Do any of these sound familiar?

  • You get the mail, and there’s a bill that you weren’t expecting in it.
  • You go out to eat with a group, and end up at a place that’s more expensive than you realized. You spend the entire meal wondering if you’ll have enough for your share, or hoping someone else will pick up the tab.
  • You finally clear off those papers on your desk, and realize that you forgot to pay a bill.
  • You stop at the ATM to see how much money you have, and take the bank’s word for it because you really don’t know.

If so, you may be living your life in a financial fog.

That happens when you don’t have a clear picture of what your financial life is like, when you don’t have a handle on what your actual income and expenses are, when things are due, etc.

The problem is, once you find yourself in a financial fog, it can be a little scary. You’re uncertain about what your situation actually is, and that makes you uncomfortable, but you’re probably also a little afraid to find out what things would look like with the fog cleared away. After all, what if things are even worse than you suspect?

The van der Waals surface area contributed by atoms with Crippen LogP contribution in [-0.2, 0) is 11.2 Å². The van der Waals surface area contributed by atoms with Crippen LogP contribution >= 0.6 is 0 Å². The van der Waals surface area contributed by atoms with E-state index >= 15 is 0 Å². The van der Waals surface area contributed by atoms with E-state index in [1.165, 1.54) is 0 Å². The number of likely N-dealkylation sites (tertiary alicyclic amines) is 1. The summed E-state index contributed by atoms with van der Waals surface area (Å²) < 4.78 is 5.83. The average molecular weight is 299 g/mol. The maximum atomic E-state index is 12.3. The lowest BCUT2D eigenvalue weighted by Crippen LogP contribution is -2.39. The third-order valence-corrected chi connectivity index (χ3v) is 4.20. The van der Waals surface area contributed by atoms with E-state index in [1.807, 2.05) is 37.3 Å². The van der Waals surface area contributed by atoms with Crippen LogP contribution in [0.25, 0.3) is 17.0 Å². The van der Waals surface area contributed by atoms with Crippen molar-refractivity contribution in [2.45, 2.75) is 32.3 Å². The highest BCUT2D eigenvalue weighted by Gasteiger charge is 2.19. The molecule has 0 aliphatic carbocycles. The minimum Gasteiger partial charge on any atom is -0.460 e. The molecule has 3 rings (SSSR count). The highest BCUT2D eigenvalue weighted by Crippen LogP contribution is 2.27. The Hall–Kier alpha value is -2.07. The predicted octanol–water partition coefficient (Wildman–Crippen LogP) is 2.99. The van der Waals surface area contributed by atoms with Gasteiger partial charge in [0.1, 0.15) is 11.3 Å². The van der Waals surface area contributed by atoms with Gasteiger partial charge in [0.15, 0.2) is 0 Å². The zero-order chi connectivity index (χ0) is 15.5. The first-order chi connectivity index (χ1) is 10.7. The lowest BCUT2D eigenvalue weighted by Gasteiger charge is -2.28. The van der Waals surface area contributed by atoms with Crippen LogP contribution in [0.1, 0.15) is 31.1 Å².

Sometimes it feels like it’s better not to know, if you’re getting along “mostly” ok. Or it may feel like too much effort to find out. Who wants to balance their checking account? Playing on the computer or watching a TV show sounds much more interesting.

That’s a form of procrastinating.

The truth is, it takes very little time to stay on top of things financially once you bite the bullet and get it done for the first time. Just start.

It is so freeing to actually know what your financial situation is. Even if it’s bad, knowing what it actually is for sure can set you on the path to changing it. And surprisingly, you’ll probably still feel better, because you’ll be able to set goals and see progress toward them. And things are rarely as bad as you imagine.